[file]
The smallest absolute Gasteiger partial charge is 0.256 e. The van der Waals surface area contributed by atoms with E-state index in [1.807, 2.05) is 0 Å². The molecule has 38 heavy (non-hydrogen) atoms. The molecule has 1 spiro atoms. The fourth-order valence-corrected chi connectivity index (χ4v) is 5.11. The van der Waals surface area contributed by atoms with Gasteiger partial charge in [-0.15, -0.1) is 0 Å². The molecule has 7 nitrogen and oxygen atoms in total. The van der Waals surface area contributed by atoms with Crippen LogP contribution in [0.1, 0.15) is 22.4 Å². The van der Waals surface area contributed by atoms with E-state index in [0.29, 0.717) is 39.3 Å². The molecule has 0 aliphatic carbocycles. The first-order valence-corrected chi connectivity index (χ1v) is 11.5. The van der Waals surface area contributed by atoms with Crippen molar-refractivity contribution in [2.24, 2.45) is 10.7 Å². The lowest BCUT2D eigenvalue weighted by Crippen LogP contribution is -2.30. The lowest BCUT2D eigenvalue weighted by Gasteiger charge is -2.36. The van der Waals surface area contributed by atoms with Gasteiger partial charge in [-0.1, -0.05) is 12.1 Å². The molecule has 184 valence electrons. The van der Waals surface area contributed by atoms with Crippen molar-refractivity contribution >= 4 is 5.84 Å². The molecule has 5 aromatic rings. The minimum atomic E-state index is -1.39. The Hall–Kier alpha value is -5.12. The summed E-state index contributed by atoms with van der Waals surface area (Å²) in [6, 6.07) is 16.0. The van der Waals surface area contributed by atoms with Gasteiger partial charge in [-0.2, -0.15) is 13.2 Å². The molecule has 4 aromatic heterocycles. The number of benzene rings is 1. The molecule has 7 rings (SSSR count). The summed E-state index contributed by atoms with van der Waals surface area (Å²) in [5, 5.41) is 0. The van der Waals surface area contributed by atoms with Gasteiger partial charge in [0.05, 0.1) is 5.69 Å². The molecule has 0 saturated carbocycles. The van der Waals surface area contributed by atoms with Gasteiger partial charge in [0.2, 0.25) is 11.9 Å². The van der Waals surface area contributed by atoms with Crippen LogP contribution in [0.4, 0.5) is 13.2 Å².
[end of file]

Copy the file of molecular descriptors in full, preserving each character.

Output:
The smallest absolute Gasteiger partial charge is 0.256 e. The van der Waals surface area contributed by atoms with E-state index in [1.807, 2.05) is 0 Å². The molecule has 38 heavy (non-hydrogen) atoms. The molecule has 1 spiro atoms. The fourth-order valence-corrected chi connectivity index (χ4v) is 5.11. The van der Waals surface area contributed by atoms with Gasteiger partial charge in [-0.15, -0.1) is 0 Å². The molecule has 7 nitrogen and oxygen atoms in total. The van der Waals surface area contributed by atoms with Crippen LogP contribution in [0.1, 0.15) is 22.4 Å². The van der Waals surface area contributed by atoms with E-state index in [0.29, 0.717) is 39.3 Å². The molecule has 0 aliphatic carbocycles. The first-order valence-corrected chi connectivity index (χ1v) is 11.5. The van der Waals surface area contributed by atoms with Crippen molar-refractivity contribution in [2.24, 2.45) is 10.7 Å². The lowest BCUT2D eigenvalue weighted by Crippen LogP contribution is -2.30. The lowest BCUT2D eigenvalue weighted by Gasteiger charge is -2.36. The van der Waals surface area contributed by atoms with Gasteiger partial charge in [-0.1, -0.05) is 12.1 Å². The molecule has 184 valence electrons. The van der Waals surface area contributed by atoms with Crippen molar-refractivity contribution >= 4 is 5.84 Å². The molecule has 5 aromatic rings. The minimum atomic E-state index is -1.39. The Hall–Kier alpha value is -5.12. The summed E-state index contributed by atoms with van der Waals surface area (Å²) in [6, 6.07) is 16.0. The van der Waals surface area contributed by atoms with Gasteiger partial charge in [-0.2, -0.15) is 13.2 Å². The molecule has 4 aromatic heterocycles. The number of benzene rings is 1. The molecule has 7 rings (SSSR count). The summed E-state index contributed by atoms with van der Waals surface area (Å²) in [5, 5.41) is 0. The van der Waals surface area contributed by atoms with Gasteiger partial charge in [0.05, 0.1) is 5.69 Å². The molecule has 0 saturated carbocycles. The van der Waals surface area contributed by atoms with Gasteiger partial charge in [0.2, 0.25) is 11.9 Å². The van der Waals surface area contributed by atoms with Crippen LogP contribution in [0.4, 0.5) is 13.2 Å².